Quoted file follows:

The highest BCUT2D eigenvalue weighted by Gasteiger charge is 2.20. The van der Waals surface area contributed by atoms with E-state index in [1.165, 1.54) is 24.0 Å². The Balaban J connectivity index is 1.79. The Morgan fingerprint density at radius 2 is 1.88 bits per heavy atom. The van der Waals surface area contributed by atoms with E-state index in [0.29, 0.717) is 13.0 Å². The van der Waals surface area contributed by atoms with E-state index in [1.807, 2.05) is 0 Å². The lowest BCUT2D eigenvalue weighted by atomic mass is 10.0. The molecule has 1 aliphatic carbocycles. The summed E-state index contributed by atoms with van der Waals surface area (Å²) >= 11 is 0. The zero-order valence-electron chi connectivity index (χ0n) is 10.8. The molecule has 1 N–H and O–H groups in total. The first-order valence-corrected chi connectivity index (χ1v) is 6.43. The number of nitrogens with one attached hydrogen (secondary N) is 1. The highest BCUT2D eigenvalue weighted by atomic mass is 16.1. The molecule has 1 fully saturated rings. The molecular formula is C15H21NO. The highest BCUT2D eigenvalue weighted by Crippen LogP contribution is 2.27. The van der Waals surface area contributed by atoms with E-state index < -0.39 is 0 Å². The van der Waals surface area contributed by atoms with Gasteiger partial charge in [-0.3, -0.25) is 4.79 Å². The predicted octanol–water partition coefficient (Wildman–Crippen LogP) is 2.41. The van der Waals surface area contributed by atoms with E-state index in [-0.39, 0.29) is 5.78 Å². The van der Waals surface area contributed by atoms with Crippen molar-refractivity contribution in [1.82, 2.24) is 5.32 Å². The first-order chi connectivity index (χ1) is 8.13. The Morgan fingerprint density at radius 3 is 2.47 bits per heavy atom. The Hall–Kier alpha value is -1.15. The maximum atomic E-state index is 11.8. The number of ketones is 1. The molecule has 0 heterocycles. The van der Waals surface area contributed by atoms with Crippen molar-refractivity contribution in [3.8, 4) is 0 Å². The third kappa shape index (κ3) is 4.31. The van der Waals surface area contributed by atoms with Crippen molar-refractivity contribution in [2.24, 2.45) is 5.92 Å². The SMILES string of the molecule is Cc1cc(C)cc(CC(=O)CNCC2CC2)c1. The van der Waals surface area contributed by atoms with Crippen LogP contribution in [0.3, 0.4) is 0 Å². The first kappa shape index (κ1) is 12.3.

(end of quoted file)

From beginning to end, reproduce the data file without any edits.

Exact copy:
The highest BCUT2D eigenvalue weighted by Gasteiger charge is 2.20. The van der Waals surface area contributed by atoms with E-state index in [1.165, 1.54) is 24.0 Å². The Balaban J connectivity index is 1.79. The Morgan fingerprint density at radius 2 is 1.88 bits per heavy atom. The van der Waals surface area contributed by atoms with E-state index in [0.29, 0.717) is 13.0 Å². The van der Waals surface area contributed by atoms with E-state index in [1.807, 2.05) is 0 Å². The lowest BCUT2D eigenvalue weighted by atomic mass is 10.0. The molecule has 1 aliphatic carbocycles. The summed E-state index contributed by atoms with van der Waals surface area (Å²) >= 11 is 0. The zero-order valence-electron chi connectivity index (χ0n) is 10.8. The molecule has 1 N–H and O–H groups in total. The first-order valence-corrected chi connectivity index (χ1v) is 6.43. The number of nitrogens with one attached hydrogen (secondary N) is 1. The highest BCUT2D eigenvalue weighted by atomic mass is 16.1. The molecule has 1 fully saturated rings. The molecular formula is C15H21NO. The highest BCUT2D eigenvalue weighted by Crippen LogP contribution is 2.27. The van der Waals surface area contributed by atoms with E-state index < -0.39 is 0 Å². The van der Waals surface area contributed by atoms with Gasteiger partial charge in [-0.3, -0.25) is 4.79 Å². The predicted octanol–water partition coefficient (Wildman–Crippen LogP) is 2.41. The van der Waals surface area contributed by atoms with E-state index in [-0.39, 0.29) is 5.78 Å². The van der Waals surface area contributed by atoms with Crippen molar-refractivity contribution in [1.82, 2.24) is 5.32 Å². The first-order chi connectivity index (χ1) is 8.13. The Morgan fingerprint density at radius 3 is 2.47 bits per heavy atom. The Hall–Kier alpha value is -1.15. The maximum atomic E-state index is 11.8. The number of ketones is 1. The molecule has 0 heterocycles. The van der Waals surface area contributed by atoms with Crippen molar-refractivity contribution in [3.8, 4) is 0 Å². The third kappa shape index (κ3) is 4.31. The van der Waals surface area contributed by atoms with Crippen molar-refractivity contribution in [2.24, 2.45) is 5.92 Å². The SMILES string of the molecule is Cc1cc(C)cc(CC(=O)CNCC2CC2)c1. The van der Waals surface area contributed by atoms with Crippen LogP contribution in [0.3, 0.4) is 0 Å². The first kappa shape index (κ1) is 12.3.